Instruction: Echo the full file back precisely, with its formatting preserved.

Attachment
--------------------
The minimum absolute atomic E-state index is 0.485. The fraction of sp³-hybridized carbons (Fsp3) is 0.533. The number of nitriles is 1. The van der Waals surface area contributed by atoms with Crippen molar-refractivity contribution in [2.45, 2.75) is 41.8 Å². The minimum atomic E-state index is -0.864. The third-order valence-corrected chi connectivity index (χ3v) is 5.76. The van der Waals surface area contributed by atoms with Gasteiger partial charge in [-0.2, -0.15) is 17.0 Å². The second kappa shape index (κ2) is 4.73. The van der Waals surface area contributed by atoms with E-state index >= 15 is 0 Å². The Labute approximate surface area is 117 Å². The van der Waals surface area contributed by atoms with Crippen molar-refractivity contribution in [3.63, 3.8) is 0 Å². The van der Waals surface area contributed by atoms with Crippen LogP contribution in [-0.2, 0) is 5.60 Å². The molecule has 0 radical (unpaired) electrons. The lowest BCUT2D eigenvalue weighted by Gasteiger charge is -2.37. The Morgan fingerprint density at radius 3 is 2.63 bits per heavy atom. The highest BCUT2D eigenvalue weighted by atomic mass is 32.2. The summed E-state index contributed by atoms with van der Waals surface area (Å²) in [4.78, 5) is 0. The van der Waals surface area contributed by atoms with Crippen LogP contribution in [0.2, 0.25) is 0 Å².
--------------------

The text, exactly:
The minimum absolute atomic E-state index is 0.485. The fraction of sp³-hybridized carbons (Fsp3) is 0.533. The number of nitriles is 1. The van der Waals surface area contributed by atoms with Crippen molar-refractivity contribution in [2.45, 2.75) is 41.8 Å². The minimum atomic E-state index is -0.864. The third-order valence-corrected chi connectivity index (χ3v) is 5.76. The van der Waals surface area contributed by atoms with Gasteiger partial charge in [-0.2, -0.15) is 17.0 Å². The second kappa shape index (κ2) is 4.73. The van der Waals surface area contributed by atoms with E-state index >= 15 is 0 Å². The Labute approximate surface area is 117 Å². The van der Waals surface area contributed by atoms with Crippen molar-refractivity contribution in [3.63, 3.8) is 0 Å². The van der Waals surface area contributed by atoms with Crippen LogP contribution in [-0.2, 0) is 5.60 Å². The molecule has 0 radical (unpaired) electrons. The lowest BCUT2D eigenvalue weighted by Gasteiger charge is -2.37. The Morgan fingerprint density at radius 3 is 2.63 bits per heavy atom. The highest BCUT2D eigenvalue weighted by atomic mass is 32.2. The summed E-state index contributed by atoms with van der Waals surface area (Å²) in [4.78, 5) is 0. The van der Waals surface area contributed by atoms with Crippen LogP contribution in [0.2, 0.25) is 0 Å².